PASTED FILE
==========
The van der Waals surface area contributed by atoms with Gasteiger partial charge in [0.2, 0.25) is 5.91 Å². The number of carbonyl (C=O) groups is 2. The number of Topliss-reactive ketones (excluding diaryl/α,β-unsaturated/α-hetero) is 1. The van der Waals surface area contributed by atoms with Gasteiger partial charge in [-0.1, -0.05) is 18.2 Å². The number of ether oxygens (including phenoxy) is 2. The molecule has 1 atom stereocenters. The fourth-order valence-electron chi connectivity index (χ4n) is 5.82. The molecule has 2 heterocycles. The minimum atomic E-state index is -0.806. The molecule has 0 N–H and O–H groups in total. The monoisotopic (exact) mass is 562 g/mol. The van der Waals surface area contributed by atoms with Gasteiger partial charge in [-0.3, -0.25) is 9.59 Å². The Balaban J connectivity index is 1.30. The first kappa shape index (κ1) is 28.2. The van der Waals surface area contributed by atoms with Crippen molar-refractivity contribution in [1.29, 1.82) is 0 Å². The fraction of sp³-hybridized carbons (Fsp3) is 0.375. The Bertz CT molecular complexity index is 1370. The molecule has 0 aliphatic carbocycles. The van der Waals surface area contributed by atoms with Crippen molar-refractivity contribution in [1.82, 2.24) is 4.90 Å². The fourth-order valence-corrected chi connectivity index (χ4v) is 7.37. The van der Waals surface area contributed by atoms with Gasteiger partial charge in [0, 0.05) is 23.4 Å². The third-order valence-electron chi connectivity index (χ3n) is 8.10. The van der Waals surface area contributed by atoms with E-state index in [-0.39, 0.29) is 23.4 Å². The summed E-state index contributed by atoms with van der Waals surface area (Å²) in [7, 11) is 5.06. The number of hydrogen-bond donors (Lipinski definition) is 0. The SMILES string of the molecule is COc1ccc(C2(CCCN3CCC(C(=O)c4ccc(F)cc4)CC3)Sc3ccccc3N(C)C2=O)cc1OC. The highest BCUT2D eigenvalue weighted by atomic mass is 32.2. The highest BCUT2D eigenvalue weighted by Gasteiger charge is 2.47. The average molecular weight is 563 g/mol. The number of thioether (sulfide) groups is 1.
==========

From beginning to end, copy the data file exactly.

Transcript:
The van der Waals surface area contributed by atoms with Gasteiger partial charge in [0.2, 0.25) is 5.91 Å². The number of carbonyl (C=O) groups is 2. The number of Topliss-reactive ketones (excluding diaryl/α,β-unsaturated/α-hetero) is 1. The van der Waals surface area contributed by atoms with Gasteiger partial charge in [-0.1, -0.05) is 18.2 Å². The number of ether oxygens (including phenoxy) is 2. The molecule has 1 atom stereocenters. The fourth-order valence-electron chi connectivity index (χ4n) is 5.82. The molecule has 2 heterocycles. The minimum atomic E-state index is -0.806. The molecule has 0 N–H and O–H groups in total. The monoisotopic (exact) mass is 562 g/mol. The van der Waals surface area contributed by atoms with Gasteiger partial charge in [-0.3, -0.25) is 9.59 Å². The Balaban J connectivity index is 1.30. The first kappa shape index (κ1) is 28.2. The van der Waals surface area contributed by atoms with Crippen molar-refractivity contribution in [1.29, 1.82) is 0 Å². The fraction of sp³-hybridized carbons (Fsp3) is 0.375. The Bertz CT molecular complexity index is 1370. The molecule has 0 aliphatic carbocycles. The van der Waals surface area contributed by atoms with Crippen molar-refractivity contribution in [1.82, 2.24) is 4.90 Å². The fourth-order valence-corrected chi connectivity index (χ4v) is 7.37. The van der Waals surface area contributed by atoms with Gasteiger partial charge in [0, 0.05) is 23.4 Å². The third-order valence-electron chi connectivity index (χ3n) is 8.10. The van der Waals surface area contributed by atoms with E-state index in [-0.39, 0.29) is 23.4 Å². The summed E-state index contributed by atoms with van der Waals surface area (Å²) in [7, 11) is 5.06. The number of hydrogen-bond donors (Lipinski definition) is 0. The SMILES string of the molecule is COc1ccc(C2(CCCN3CCC(C(=O)c4ccc(F)cc4)CC3)Sc3ccccc3N(C)C2=O)cc1OC. The highest BCUT2D eigenvalue weighted by atomic mass is 32.2. The highest BCUT2D eigenvalue weighted by Gasteiger charge is 2.47. The average molecular weight is 563 g/mol. The number of thioether (sulfide) groups is 1.